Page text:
Income-generating assets. Market performance. Portfolio balancing. If these terms make your head spin and put you off ever investing in the stock market, you’re not alone. But while investing can be a confusing world to dive into, the sooner you start, the more you’ll see the rewards. In fact, it’s best to start investing when you’re young – such as by putting away the money you earned as a 10-year-old for doing odd jobs around the house. But even if you’re all grown up and spent your childhood pocket money on sweets without saving a cent, it’s never too late to start. 

Because it can be complicated, most people go about investing by getting a company to put their funds into various financial products linked to the stock market. But which products should you invest in? This all depends – on your age, your circumstances, your timeframe and your investment goals. Whether you’re an investment novice or a successful businessman looking to grow a nest egg you’ve already built, here are a few key pieces of advice that you should bear in mind when choosing the right investment:

  • Define your goals and investment timeframe. First work out what you want to achieve from your investment strategy. Is it to have a really comfortable retirement, or is it to make as much as you can off the money you have now? Deciding this means you can work out the right investment timeframe, which not only gives you a realistic picture of when you can begin to see results, but also helps you decide which investment products are right for you.
  • Decide if you need income, growth or both. Generally, investments are divided into income assets and growth assets. Decide what your goals are: do you want a steady income to enjoy once you’ve retired, or do you want a lump sum to pay for that dream round-the-world trip in five years’ time? Besides growth or income investments, you can also choose a product that offers some of both.
  • Understand the risks. Before you put your money into an investment, it’s really important to understand what the potential risks are. What happens if the market takes a turn for the worse – will you lose the money you put into it in the first place? Or what if your investment is in local currency and the Kenyan Shilling devalues? And what about if you have a cash flow crisis and need access to the money you’ve invested – can you do this?
  • Diversify to minimise risk. A good way to get the best bang for your buck while still minimising your risk is to spread your money across a wide range of investments with different characteristics. Doing this is one of the best ways to protect yourself against sudden falls in any particular market or sector, while still making sure your money is working as hard as possible. A diverse portfolio of investments also means that returns from better performing investments can help offset those that may be underperforming.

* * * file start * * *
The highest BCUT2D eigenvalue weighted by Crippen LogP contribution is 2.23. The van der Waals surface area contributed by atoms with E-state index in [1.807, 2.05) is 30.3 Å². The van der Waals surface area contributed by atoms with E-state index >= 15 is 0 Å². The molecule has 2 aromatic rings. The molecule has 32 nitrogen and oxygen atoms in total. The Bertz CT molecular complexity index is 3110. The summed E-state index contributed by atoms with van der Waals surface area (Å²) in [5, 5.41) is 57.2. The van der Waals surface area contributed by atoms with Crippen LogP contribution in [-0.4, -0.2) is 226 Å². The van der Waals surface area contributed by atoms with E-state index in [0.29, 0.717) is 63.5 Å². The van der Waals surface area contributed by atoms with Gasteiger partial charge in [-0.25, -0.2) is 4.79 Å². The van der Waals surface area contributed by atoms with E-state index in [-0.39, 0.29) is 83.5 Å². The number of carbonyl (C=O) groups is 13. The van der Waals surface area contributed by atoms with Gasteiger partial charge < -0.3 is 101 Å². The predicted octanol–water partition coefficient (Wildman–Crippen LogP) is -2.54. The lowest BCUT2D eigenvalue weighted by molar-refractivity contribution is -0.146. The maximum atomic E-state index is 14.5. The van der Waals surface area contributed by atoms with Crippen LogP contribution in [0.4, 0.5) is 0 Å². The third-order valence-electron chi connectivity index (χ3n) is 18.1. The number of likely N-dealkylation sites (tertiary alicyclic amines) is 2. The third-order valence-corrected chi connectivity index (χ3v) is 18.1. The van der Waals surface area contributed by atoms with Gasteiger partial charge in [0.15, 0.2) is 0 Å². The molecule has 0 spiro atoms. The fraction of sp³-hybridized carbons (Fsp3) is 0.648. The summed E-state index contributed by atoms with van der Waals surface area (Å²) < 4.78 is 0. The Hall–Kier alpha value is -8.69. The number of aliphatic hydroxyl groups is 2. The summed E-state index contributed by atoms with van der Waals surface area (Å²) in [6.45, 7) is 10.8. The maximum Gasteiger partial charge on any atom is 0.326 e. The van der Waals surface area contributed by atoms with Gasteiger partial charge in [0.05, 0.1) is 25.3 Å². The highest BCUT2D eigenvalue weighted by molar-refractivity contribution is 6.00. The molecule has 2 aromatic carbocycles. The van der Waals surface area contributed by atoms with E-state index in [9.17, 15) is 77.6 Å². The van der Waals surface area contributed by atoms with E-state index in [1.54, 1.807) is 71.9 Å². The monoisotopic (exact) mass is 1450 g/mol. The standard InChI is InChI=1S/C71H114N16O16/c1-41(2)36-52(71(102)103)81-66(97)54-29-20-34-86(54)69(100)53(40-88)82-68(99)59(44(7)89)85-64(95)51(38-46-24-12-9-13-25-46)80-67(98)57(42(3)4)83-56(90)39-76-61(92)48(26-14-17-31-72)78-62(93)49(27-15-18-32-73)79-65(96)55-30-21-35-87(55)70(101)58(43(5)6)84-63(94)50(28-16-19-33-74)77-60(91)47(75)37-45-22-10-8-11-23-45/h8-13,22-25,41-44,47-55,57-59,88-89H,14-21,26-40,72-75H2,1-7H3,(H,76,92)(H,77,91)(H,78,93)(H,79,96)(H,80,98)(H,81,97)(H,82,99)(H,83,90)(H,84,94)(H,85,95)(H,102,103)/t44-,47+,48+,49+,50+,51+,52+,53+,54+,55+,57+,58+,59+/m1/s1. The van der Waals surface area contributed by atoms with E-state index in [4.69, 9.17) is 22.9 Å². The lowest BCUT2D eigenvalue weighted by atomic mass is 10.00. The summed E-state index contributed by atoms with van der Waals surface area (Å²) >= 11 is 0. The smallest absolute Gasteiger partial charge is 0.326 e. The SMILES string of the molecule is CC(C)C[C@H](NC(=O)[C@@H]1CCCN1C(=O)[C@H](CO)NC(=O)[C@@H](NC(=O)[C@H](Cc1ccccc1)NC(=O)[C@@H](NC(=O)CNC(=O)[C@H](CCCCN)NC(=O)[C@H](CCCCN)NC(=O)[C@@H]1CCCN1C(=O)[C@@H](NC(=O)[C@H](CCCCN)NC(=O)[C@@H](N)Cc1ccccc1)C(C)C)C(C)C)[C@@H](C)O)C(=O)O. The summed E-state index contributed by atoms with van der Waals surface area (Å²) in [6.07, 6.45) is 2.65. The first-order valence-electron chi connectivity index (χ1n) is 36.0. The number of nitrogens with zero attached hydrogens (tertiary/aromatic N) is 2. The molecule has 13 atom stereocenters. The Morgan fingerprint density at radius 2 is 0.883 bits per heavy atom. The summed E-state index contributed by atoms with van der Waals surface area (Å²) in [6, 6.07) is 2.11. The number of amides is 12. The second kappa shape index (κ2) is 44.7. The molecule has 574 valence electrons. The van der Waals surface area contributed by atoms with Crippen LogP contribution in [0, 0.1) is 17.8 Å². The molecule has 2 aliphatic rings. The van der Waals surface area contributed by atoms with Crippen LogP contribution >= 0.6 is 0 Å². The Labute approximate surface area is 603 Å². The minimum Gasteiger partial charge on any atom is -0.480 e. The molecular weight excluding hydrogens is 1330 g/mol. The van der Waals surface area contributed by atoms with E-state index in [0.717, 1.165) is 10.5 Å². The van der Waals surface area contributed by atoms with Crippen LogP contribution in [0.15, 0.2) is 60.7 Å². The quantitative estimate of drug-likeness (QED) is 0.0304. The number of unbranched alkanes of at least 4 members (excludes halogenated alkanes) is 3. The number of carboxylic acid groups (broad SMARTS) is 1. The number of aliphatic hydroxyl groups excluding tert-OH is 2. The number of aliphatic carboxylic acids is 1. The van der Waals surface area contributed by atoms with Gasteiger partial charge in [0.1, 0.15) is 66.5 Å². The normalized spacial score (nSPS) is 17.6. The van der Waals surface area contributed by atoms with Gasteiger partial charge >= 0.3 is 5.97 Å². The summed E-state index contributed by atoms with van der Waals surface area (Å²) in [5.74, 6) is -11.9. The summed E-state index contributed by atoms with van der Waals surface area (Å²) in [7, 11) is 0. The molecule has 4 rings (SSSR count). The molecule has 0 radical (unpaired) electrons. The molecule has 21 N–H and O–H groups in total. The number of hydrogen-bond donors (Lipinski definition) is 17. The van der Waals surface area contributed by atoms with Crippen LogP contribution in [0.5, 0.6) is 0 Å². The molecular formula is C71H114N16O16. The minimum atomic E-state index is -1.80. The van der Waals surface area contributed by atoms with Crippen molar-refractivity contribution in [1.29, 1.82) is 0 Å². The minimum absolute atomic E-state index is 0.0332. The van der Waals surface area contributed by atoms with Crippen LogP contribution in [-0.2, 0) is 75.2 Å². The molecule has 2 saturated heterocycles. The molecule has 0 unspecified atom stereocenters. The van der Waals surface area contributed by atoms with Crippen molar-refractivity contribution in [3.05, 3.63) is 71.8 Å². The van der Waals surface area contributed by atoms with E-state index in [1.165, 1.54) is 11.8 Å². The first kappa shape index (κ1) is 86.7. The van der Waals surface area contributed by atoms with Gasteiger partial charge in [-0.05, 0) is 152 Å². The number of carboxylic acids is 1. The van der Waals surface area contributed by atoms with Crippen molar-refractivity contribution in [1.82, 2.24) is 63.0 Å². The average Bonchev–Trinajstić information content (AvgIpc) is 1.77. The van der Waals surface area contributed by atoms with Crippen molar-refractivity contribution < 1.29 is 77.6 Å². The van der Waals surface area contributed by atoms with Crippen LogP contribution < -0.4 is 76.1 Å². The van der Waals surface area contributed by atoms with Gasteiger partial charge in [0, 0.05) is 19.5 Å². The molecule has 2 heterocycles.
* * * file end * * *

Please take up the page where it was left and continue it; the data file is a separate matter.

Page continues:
• Recognise the costs involved. Whenever you’re considering an investment plan, it’s crucial to consider all the costs that are involved. The most common costs you’ll face include annual management fees and initial fees you’ll pay to the company you’re investing with. Then you’ll also need to think about taxes you’ll owe on any dividends you draw.
  • Discipline and planning are key. Becoming a successful investor requires you to stop, think and plan so that you can reap the financial rewards in the long term. In terms of planning, think carefully about your personal situation when considering which investments are best for you. And when it comes to discipline, keep your eye on the goal and don’t be scared off by the potential impact of the risks you’re taking.

Once you’ve started investing, review your portfolio at least once a year and rebalance where you need to, in order to make sure your asset allocation stays on track. This is especially true if something changes in your life, such as you get married, or if the market nosedives. This rebalancing may involve selling some investments in favour of buying others – and as always, keep your wits about you in terms of the cost and tax implications involved.

It’s also important to keep market movements in perspective. Investing in the stock market can be nerve-wracking, as by their very nature, markets fluctuate over time. Accept this and know that the assets you invest in will rise and fall depending on various economic, social and political events that affect the market. By staying the course and knowing that “it’s time in the market, not timing the market”, you’ll be able to develop a long-term mindset about investing that almost always yields rewards.

With ICEA LION as your investment partner, we’ll help you come up with an investment plan that really works for your timeline, your goals and your personal circumstances. Keen to get started? Contact your broker or agent or contact us directly to get started on an investment plan today.